Right away, I was worried.  These guys picked an incredibly obscure topic and submitted it to the professor without letting me know.  As I began compiling articles and trying to put pieces together, I would email them questions, noteworthy articles, etc.  A week passed, and I had yet to hear from either of them.  We set a date to meet on campus the Tuesday before the paper was due and they never showed up.  I happened to walk by the GTA office and I saw them in there.  It turns out that they were working on papers for other classes that were due before ours was and they didn’t seem too concerned.  I wrote up an outline for the paper and assigned them sections to research and write, but I was pretty sure that I was going to be doing it all myself.

I stopped by my professor’s office to try and get a feel for whether he knew what slackers these guys were.  He asked me how the research was going and I gently informed him that I was going to end up carrying those two clowns and he told me off-the-record that the same thing had happened last semester.  Since our group was small (3 instead of 5) he gave us an extension on the paper, so that helped a bit.  Since I knew they were going to wait until the last minute, I chose not to tell either of them about our extension.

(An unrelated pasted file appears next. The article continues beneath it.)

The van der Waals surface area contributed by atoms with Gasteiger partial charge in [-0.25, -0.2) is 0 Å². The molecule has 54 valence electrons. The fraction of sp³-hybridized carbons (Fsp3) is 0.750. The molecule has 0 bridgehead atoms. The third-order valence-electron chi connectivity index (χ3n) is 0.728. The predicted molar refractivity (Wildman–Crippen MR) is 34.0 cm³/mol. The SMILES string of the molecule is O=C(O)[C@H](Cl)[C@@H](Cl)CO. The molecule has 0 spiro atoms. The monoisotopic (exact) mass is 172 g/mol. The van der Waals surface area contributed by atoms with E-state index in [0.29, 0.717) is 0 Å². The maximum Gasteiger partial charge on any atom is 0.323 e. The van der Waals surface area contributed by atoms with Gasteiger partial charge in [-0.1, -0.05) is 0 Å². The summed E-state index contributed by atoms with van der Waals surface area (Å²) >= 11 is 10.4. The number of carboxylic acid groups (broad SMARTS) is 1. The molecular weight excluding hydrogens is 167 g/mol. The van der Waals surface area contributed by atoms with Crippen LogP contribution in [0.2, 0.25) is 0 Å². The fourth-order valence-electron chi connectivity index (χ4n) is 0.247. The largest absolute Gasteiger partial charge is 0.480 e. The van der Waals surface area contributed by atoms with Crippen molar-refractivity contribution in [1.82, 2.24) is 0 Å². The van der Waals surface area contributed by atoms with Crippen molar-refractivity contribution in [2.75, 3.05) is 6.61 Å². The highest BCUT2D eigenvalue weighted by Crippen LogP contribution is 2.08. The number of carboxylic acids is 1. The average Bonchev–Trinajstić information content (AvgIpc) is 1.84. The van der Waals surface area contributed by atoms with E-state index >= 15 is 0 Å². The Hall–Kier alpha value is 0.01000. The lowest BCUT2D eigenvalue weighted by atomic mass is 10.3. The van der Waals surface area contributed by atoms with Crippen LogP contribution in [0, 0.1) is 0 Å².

The original due date came and went, still with silence from both of them.  The new due date was Monday at 8:00 AM and I was pretty finished with all but the two sections I’d assigned them by Sunday afternoon.  After a week of hearing nothing from either of them, I finally started getting some work from them.  When I started reading them, I nearly lost it.  First, they hadn’t really written the sections that they had agreed to, which meant that I was going to have to do most of the research for those sections.  I had sort of anticipated that, so I wasn’t too upset.  Also, about half of their writing was impossible to understand – neither of them are native English speakers, so I wasn’t too surprised and I was fine with editing for grammar and structure.  Not a big deal.  However, I started to notice that there were sections which were very understandable, clear, concise, and really good.  They also sounded really familiar, so I started going through the articles I’d sent them.  It didn’t take long for me to confirm what I had suspected – almost half of the “research” they had sent me had been copied verbatim from the literature.  I was furious.  Not only was most of what they sent me off-topic, but the parts that would have been helpful were plagiarized, so I wound up having to finish the paper myself.